However, findings presented today also suggest that there was a time-dependent improvement in COVID-19-related mortality rate over the course of the pandemic (Abstract 1565MO). Data for 2,634 cancer patients from the European OnCovid registry suggested that 14-day case-fatality rates fell from February–March 2020 to January–February 2021 (29.8% versus 14.5%, respectively; p<0.0001). The difference likely reflects improvements in testing and healthcare resources, and temporal changes in community transmission of COVID-19.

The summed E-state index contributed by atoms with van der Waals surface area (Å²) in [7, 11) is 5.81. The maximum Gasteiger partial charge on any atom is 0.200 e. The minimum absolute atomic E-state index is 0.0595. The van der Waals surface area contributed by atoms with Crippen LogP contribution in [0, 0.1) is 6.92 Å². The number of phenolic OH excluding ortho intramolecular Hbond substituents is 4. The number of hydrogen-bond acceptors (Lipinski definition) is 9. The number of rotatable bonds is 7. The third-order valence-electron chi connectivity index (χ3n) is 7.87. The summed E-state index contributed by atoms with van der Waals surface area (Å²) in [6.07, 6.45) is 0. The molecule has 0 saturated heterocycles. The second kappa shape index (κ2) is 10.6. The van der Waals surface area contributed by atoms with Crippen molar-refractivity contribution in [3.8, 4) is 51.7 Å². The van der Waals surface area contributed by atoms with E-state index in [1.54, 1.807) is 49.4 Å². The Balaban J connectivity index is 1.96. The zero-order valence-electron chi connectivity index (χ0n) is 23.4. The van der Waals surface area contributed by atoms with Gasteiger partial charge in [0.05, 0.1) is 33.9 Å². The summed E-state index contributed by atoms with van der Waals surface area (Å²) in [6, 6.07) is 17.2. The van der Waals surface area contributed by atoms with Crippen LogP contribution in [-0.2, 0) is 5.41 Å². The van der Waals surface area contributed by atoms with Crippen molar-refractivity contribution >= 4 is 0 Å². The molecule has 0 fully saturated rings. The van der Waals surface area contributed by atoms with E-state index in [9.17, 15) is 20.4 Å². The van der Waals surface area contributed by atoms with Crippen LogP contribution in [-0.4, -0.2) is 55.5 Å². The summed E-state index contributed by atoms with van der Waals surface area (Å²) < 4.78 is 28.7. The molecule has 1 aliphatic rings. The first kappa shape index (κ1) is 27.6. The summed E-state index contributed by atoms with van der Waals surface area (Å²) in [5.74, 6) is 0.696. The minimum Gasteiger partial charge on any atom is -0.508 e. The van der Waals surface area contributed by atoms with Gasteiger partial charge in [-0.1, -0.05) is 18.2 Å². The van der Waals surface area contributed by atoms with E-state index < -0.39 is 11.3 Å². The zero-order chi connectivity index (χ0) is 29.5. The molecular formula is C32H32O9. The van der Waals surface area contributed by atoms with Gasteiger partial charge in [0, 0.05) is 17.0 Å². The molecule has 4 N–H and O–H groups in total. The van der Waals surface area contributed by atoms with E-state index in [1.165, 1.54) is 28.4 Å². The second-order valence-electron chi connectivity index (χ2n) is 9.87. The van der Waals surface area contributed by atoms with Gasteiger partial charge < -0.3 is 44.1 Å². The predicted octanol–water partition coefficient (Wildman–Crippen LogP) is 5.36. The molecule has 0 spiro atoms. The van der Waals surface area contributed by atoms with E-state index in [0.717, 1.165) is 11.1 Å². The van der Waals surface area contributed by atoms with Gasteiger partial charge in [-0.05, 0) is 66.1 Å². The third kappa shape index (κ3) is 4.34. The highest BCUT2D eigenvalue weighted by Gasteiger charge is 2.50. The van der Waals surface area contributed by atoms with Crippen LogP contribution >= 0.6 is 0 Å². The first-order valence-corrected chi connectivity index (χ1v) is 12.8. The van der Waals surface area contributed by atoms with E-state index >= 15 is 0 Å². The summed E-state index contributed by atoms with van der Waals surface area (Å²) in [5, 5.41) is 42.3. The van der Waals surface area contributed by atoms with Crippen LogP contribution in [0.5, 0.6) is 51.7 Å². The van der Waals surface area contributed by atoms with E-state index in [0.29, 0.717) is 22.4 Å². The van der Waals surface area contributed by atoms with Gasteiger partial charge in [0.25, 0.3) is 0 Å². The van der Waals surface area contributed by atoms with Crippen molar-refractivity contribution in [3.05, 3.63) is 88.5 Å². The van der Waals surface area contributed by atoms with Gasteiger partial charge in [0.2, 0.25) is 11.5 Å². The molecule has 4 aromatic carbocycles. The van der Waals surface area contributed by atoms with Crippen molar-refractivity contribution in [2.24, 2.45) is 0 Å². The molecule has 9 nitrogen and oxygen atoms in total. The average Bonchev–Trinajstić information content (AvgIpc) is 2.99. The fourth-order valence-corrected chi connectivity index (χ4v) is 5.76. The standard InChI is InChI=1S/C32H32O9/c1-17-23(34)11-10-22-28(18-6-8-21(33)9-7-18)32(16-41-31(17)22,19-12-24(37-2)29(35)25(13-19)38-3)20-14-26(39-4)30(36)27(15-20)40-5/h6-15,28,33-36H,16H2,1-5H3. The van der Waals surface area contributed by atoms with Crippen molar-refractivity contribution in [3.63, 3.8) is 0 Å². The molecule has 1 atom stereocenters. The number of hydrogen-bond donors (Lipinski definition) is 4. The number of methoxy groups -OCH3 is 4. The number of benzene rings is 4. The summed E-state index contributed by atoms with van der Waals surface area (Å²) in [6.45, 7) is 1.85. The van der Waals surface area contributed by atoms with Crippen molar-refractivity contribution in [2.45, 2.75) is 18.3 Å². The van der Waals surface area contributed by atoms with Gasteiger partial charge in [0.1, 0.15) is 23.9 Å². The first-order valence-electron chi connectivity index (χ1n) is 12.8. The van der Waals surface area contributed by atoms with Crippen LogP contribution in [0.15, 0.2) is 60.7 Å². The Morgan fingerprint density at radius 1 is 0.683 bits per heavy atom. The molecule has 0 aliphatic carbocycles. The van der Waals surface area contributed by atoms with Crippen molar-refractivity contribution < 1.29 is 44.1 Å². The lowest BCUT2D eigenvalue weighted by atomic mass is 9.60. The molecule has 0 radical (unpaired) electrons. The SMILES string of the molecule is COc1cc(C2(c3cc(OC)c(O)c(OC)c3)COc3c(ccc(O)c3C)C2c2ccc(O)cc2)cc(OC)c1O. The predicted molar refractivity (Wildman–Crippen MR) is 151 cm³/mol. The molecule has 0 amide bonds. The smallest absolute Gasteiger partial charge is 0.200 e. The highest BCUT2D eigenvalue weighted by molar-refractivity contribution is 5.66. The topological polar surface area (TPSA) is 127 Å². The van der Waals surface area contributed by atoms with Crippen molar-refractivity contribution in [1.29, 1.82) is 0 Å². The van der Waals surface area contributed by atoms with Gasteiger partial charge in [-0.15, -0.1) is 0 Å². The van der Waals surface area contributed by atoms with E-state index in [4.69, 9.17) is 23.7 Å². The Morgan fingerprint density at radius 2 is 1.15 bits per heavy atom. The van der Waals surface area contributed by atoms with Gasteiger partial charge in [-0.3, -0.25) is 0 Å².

Dr Luís Castelo-Branco, Medical Oncologist at the ESMO Scientific and Medical Division and a member of the steering committee for the international ESMO-CoCare Registry, which presents its first report at the ESMO Congress 2021 (Abstract 1567MO), suggests that the enormous amount of information collected by these registries on cancer patients with COVID-19 will prove invaluable in terms of lessons learned. Results from the ESMO-CoCare Registry includes information from 20 countries for more than 1,600 patients with any solid or haematological malignancy who had a COVID-19 diagnosis, and revealed that the majority (64%) of participants in this database had severe COVID-19 necessitating hospitalisation, with 31% subsequently dying and 11% requiring intensive care. Conversely, 97% of patients with non-severe COVID-19 recovered, with stage I–II cancer associated with greater likelihood of recovery than stage IV cancer at COVID-19 diagnosis (odds ratio [OR] 3.11; p<0.001). Severe COVID-19 was associated with poor ECOG performance status (OR 3.18 for a score of ≥2 versus 0–1), haematological malignancies (OR 0.51 for solid versus haematological cancers), and active/progressive cancer status (OR 1.89 versus no evidence of disease). While male gender, older age, non-Caucasian ethnicity, low body mass index and presence of comorbidities were also linked to severe COVID-19, caution is warranted in the interpretation of the results owing to potential selection bias.